BOSTON – Agawam, Atlantis Charter School in Fall River, Brockton and Burlington high schools will launch new Innovation Pathway programs this fall to give students skills and experience in particular industries through college courses and internships after recently receiving official designation status from the Departments of Elementary and Secondary Education and Higher Education, the Baker-Polito Administration announced today.
More than 1,000 students are expected to be enrolled in these college and career pathways when the new programs are fully enrolled. Twenty-five high schools in the Commonwealth now have Innovation Pathway programs designated by the state.
Launched in 2017, Innovation Pathways give students experience in a specific high-demand industry, such as information technology, engineering, healthcare, life sciences and advanced manufacturing, through coursework and internships at local area employers. Students earn college credits, at no cost to them, and gain insight as to whether the field is something they want to pursue in college or as a career.
“Innovation Pathways provide students with important additional knowledge and direction so they are prepared to pursue careers in high-demand industries in the Commonwealth,” said Governor Charlie Baker. “Our administration is very thankful to the high school administrators who are doing the hard work to launch these new career pathways so students in the Commonwealth are better prepared for success after graduation.”
“Innovation Pathways also create strong partnerships with employers to expose students to career options and help them develop knowledge and skills related to their chosen field of study before they graduate high school,” said Lt. Governor Polito. “Governor Baker and I hope exposure to STEM subjects through these newly named programs will inspire students to further their studies and move toward growing careers in Massachusetts.”
The Governor’s education funding legislation, An Act to Promote Equity and Excellence in Education, proposed a new enrollment category that will provide additional funding for high schools that implement Early College and Career Pathway programs. The bill – still under consideration by the Legislature – would create a dependable revenue stream as part of a school district’s Chapter 70 aid for every student enrolled. Currently there are approximately 2,400 students enrolled in early college and career pathway programs.
“These new pathways will help address one of the Commonwealth’s biggest challenges in education – making sure students are prepared for college and careers,” Education Secretary James Peyser said. “Innovation Pathways, and its sister program early college, give students real experience in college and the workplace while they are still in high school, which is critical to ensure their future success.”
“I am happy to see more schools offer students the chance to explore subjects first-hand both in internships and through college courses,” Elementary and Secondary Education Commissioner Jeffrey C. Riley said. “These opportunities put students on a solid path to future possibilities.”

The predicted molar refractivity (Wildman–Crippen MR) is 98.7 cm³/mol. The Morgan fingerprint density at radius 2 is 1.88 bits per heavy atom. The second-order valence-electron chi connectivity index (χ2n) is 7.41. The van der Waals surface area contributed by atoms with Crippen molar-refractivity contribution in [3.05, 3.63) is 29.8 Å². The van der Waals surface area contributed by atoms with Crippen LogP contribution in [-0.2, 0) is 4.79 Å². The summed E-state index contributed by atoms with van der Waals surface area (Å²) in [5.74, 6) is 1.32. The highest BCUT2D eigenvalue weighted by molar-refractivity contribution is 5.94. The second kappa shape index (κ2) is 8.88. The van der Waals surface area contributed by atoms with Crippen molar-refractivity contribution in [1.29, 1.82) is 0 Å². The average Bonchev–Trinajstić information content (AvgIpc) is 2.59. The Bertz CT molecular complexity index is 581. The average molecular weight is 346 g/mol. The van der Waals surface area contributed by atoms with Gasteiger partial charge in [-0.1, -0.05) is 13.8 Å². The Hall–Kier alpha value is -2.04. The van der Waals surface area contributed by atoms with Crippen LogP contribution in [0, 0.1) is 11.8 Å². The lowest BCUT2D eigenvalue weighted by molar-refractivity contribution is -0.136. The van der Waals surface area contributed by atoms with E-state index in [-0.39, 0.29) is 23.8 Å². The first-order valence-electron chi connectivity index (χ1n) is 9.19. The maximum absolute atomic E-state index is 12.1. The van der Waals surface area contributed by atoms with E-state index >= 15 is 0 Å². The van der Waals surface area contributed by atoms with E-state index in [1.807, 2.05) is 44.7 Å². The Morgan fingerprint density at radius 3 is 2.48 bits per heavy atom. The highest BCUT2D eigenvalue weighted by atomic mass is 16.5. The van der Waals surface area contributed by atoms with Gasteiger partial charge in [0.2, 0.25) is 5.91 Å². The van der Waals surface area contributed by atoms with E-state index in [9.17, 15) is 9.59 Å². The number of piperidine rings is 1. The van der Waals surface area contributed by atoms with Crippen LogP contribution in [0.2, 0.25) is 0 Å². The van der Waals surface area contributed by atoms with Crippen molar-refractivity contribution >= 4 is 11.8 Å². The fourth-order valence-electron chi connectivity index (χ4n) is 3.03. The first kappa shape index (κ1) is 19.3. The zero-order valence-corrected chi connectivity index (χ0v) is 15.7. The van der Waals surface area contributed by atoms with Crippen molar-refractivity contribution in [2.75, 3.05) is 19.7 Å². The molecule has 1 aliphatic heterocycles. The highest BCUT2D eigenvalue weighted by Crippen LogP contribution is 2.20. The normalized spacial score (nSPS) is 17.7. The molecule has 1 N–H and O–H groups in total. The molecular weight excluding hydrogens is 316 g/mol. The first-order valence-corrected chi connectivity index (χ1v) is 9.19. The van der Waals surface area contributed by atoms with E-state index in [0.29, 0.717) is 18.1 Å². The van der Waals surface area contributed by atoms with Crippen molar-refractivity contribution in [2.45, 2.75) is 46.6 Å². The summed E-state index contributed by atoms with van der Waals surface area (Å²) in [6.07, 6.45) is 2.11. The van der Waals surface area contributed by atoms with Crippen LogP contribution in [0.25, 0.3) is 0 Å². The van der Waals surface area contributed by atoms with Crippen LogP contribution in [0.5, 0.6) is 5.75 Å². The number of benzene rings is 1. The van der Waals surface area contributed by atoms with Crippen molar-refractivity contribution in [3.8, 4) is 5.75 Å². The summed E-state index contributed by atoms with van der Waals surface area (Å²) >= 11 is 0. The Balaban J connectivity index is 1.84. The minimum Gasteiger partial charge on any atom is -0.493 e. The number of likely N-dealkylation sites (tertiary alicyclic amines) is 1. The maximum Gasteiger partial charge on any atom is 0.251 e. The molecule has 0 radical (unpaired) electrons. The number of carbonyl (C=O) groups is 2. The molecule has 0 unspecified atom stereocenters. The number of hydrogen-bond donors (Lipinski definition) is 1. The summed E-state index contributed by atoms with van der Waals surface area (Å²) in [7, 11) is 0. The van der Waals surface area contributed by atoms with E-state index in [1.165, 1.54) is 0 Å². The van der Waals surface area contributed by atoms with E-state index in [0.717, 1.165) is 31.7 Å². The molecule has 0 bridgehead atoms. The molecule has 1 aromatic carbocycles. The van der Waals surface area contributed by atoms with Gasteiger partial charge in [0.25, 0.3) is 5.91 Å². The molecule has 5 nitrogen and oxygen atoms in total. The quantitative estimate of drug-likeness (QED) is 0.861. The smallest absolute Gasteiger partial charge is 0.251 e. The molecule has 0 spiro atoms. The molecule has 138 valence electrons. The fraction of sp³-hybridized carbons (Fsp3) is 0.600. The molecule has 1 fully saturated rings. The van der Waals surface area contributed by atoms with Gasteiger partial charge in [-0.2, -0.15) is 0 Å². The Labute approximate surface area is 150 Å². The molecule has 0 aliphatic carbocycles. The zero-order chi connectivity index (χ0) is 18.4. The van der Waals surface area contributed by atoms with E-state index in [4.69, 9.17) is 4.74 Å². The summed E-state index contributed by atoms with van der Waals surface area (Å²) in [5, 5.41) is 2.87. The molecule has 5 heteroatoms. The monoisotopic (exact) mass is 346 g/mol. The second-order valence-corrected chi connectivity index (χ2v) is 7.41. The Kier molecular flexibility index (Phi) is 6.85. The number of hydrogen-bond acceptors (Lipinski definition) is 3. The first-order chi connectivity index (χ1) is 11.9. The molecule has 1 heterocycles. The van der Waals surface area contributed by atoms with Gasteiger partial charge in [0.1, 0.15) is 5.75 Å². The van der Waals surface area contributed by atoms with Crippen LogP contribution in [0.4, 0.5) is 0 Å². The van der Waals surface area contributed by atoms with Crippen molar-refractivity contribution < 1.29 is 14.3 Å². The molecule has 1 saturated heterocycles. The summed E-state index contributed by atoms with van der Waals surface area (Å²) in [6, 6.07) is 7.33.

“I see this as an excellent opportunity for experiential learning,” said Carlos E. Santiago, Massachusetts Commissioner of High Education. “We know that training and retraining will be part of students’ futures and an ongoing part of their adult lives, so the more opportunities they have to ‘learn how to learn’ in both academic and work-based settings, the better.”
Four high schools received official designation for new Innovation Pathway programs:
Agawam High School – Agawam, MA
Agawam High School is launching an Advanced Manufacturing Innovation Pathway that will serve 466 students when fully enrolled. The school is partnering with the MassHire Hampden County Workforce Board and multiple employer partners, including the Western Mass. Chapter of the National Tooling and Machining Association, Peerless Precision, Governor’s America Corporation, Mechanical Plastics, OMG Roofing Products, Ben Franklin Manufacturing, EBTEC Corporation, and DFF Corporation. Students will take courses at Springfield Technical Community College.
Atlantis Charter School – Fall River, MA
Atlantis Charter School is launching three Innovation Pathways, including Advanced Manufacturing, Business & Finance, and Healthcare & Social Assistance that will serve 368 students when fully enrolled. The school is partnering with the MIT Integrated Design and management Program – SLOAN, the Southcoast Autism Center, and the Centre for Business and Entrepreneurship. Students will study Advanced Placement courses as well as have opportunities for job shadow, internships, and externships.
Brockton High School – Brockton, MA
Brockton High School is launching an Innovation Pathway in Healthcare that will serve 193 students when fully enrolled. The school is partnering with the MassHire Greater Brockton Workforce Board, area employers, and the Forsyth Institute Student Scholars Program. Students will take courses at Massasoit Community College, Bay State College, and Bridgewater State University.
Burlington High School – Burlington, MA
Burlington High School is launching an Innovation Pathway in Information, with a computer science focus, that will serve 88 students when fully enrolled. The school is partnering with the MassHire Metro North Workforce Board, the Burlington Chamber of Commerce, Amazon Web Services, The MITRE Corporation, and Microsoft, among a number of other area employers.